Mortuary Ritual and Society in Bronze Age Cyprus
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Mortuary Ritual and Society in Bronze Age Cyprus is a ground-breaking investigation of burial practices and social transformations in the era when Cypriot agricultural communities moved from village to urban life and became major players in the eastern Mediterranean copper trade.
Confronting the many interpretive challenges posed by tombs used for multiple interments, the author develops an innovative theoretical and methodological approach that enables her to define and elucidate the shifting spatial relationships between tombs and habitation areas, the elaboration of rituals involving secondary treatment and collective burial, and changing patterns of mortuary expenditure and symbolism throughout the Bronze Age.
Keswani proposes that during the Early-Middle Bronze periods, the growing elaboration of mortuary festivities and their crucial importance in negotiating status hierarchies contributed to the intensification of Cypriot copper production and the expansion of interregional exchange relations. This helped set the stage for the rise of urban polities early in the Late Bronze Age, when the presence of hereditary elites first becomes apparent in the Cypriot archaeological record. Subsequent changes in mortuary practice suggest that the importance of collective burial rites and traditional modes of ritual display diminished over the course of the Late Bronze Age, as urban institutions multiplied and the bases of social prestige were transformed.
Published: Aug 1, 2004
|List of Figures||Priscilla Keswani|
|List of Tables||Priscilla Keswani|
|Preface and Acknowledgments||Priscilla Keswani|
|Mortuary Ritual and Society: Some Theoretical Considerations||Priscilla Keswani|
|The Archaeological Record of Mortuary Practice in Cyprus: Formation Processes, Sampling Issues, and a Methodology for Interpretation||Priscilla Keswani|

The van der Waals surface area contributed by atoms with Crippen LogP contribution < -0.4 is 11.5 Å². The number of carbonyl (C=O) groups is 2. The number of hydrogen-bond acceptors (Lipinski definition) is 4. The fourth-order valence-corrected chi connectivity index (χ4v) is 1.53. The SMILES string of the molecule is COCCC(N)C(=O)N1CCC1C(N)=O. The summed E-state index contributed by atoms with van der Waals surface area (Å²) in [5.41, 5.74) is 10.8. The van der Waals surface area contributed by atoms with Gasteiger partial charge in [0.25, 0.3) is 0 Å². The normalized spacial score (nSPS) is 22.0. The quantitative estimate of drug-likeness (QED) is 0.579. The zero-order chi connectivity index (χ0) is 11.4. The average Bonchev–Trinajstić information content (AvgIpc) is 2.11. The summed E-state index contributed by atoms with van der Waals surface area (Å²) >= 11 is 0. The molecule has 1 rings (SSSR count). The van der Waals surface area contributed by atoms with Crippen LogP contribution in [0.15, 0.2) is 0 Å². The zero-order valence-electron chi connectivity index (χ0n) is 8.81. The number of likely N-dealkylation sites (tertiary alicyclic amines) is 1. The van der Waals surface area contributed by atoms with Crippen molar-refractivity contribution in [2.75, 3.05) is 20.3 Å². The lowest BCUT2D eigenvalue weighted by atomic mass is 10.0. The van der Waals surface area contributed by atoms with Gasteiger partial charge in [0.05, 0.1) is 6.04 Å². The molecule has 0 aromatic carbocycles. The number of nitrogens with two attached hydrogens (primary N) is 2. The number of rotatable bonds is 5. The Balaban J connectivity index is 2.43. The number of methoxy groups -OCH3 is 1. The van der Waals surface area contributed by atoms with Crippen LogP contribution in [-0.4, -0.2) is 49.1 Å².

|The Early and Middle Bronze Age||Priscilla Keswani|
|The Late Bronze Age||Priscilla Keswani|
|Mortuary Ritual, Social Structure, and Macro-Processual Change in the Cypriot Bronze Age||Priscilla Keswani|
'The book is an indispensable tool for anyone attempting to come to terms with the extremely complex and highly variable resolution of the Cypriot mortuary record. ...Keswani presents a compelling case for moving beyond interpretation of 'prestige good' towards a more holistic approach incorporating the actions of the living in reconstructing society from mortuary practices.'
Antiquity, Volume:79 (Sept 2005)
'This is a well-structured book on a complicated yet intruiguing matter: The reconstruction of social structure and meanings from funerary rituals handed down via archaeological investigations.'
American Journal of Archaeology-Online Book Reviews, 110.4 (October 2006)
'This is a significant contribution to mortuary studies in general and the Mediterranean Bronze Age in particular.'
Bibliotheca Orientalis LXIII
'Setting the burials within a social context or, vice versa, reconstructing social changes against the background of observable mortuary changes has resulted in a fascinating account of pre-historic Cyprus, the like of which one rarely encounters.'
John G. Younger, University of Kansas, Journal of Near Eastern Studies, Vol 67, No. 3